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Will Microsoft's Surface Duo phone conquer the enterprise?
Will businesses find a use for -- and will developers build apps for -- Microsoft's upcoming dual-screen Surface Duo phone? Experts say they can only speculate for now.
Development tools are now available for Microsoft's upcoming Surface Duo phone, a foldable, dual-screen, Android-based device that is set for release in the holiday 2020 season.
Although the form factor is novel, it's unclear if the device will catch on in the enterprise. Experts said the Surface Duo phone has promise for business use, but it is too early to say how -- or if -- developers will support the two-screen format with apps that will take advantage of it.
Surface Duo: Use cases needed
Andrew Hewitt, a Forrester Research analyst, said he believed there were enterprise use cases for the new form factor, especially for front-line workers.
"They could have inventory information on one side and customer input on the other," he said. "In manufacturing, workers could have diagnostic data on one side and a schedule on the other."
knowledge workers -- like those in fields such as law, programming or education -- are a different story, Hewitt said, as such employees often function best when distractions are limited, and a second screen could divert their attention away from tasks. Therefore, those workers might not have much use for the device.
Enterprise Strategy Group senior analyst Mark Bowker said it was interesting to see Microsoft step into Google's Android ecosystem; the company's prior phone offerings had used Microsoft's own OSes. The new form factor might prove to be a boon for ecological sustainability, as the Surface Duo phone has the potential to handle the productivity tasks that previously may have required two devices, he said.
Steve Kleynhans, Gartner research vice president, said getting information and tools into the hands of developers early on is an important step for Microsoft, although determining whether the Surface Duo phone will be adequately supported by those developers is pure speculation at this point. When considering how enterprise-focused apps might work on the device, he spoke of several layers of functionality.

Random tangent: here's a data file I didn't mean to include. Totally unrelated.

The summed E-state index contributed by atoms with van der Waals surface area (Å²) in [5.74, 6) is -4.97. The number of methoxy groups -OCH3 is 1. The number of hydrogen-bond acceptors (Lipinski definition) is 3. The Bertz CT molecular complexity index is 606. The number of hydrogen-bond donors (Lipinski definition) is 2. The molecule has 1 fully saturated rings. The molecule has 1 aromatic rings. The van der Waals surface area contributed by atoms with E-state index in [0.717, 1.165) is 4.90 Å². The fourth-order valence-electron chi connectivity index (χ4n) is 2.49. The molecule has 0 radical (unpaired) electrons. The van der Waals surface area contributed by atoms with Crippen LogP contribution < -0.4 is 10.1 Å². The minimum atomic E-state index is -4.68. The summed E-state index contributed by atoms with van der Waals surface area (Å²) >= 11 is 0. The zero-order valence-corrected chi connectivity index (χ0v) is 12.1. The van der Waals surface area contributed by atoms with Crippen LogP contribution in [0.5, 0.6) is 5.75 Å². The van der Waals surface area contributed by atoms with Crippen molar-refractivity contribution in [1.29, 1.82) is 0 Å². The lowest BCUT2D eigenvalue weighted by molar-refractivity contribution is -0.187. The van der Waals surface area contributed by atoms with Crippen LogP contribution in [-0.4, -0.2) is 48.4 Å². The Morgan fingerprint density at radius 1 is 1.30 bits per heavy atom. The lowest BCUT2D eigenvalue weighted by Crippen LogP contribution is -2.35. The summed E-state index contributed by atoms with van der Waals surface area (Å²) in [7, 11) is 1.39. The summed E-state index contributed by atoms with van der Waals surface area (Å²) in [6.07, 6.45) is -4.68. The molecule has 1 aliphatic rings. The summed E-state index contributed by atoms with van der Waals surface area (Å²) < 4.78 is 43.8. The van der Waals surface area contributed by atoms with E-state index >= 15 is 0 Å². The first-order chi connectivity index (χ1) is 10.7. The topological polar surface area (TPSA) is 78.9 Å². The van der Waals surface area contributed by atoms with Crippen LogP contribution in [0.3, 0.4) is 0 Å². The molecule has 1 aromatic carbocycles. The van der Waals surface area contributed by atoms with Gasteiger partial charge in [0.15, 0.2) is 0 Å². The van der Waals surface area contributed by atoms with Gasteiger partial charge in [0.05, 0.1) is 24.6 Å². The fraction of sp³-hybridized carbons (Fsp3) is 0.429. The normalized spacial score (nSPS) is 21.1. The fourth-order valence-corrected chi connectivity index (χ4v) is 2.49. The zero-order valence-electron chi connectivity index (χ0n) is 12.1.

"I think, realistically, you have to look at it this way: There are apps that will tolerate the new form factor, apps that will adjust to the new form factor and apps that will be built for the new form factor," he said.
With the first category of apps, Kleynhans said, the hope is that they will not crash when launched.
"Then, you start looking at apps that will do something with the form factor," he said. "Of those, you'd hope to have a few, and Microsoft will have its own apps ready to go at launch."
After that, Kleynhans said, are apps that will use the form factor to provide experiences and benefits that cannot be seen elsewhere. Those apps will likely appear a year or two out from launch.
Dual-screen format just wishful thinking?
Hewitt anticipated that there would be at least a few applications available to take advantage of the two screens at launch. He noted that an early complaint about Google's Chromebooks was the fact that apps were not designed to fit the layout properly, as many Android apps were intended for phone screens and not horizontally aligned laptop-style screens.
"I would think Microsoft would have learned from that example," he said.
Hewitt said, while some apps will likely be adapted for the dual-screen format, some programs will be designed specifically for such devices. He added that he had yet to see a dedicated application that would drive enterprise sales of the Surface Duo.
Bowker said enterprise app developers might treat the Surface Duo the way they do Samsung hardware: take existing apps and develop them further to enable more functionality and better compatibility with a device.
Steve KleynhansResearch vice president, Gartner
Apps that take advantage of the new form factor might never materialize if the device stumbles significantly out of the gate, Kleynhans noted. He added, though, that he did not believe the Surface Duo would be an outright flop.
"I think there's a combination of significant wishful thinking in the industry and some really creative ideas," he said.
Kleynhans said he believed the device might provide a better user experience for employees, but the initial expense will be as much of a limiting factor as anything else.
"I can actually see it [providing] a better workflow than trying to cram everything on a single small display," he said. "That will be enough to keep [the device] up for a year or two, but then it really does have to pick up, and we'll need to get developers to really leverage the platform in a significant way."
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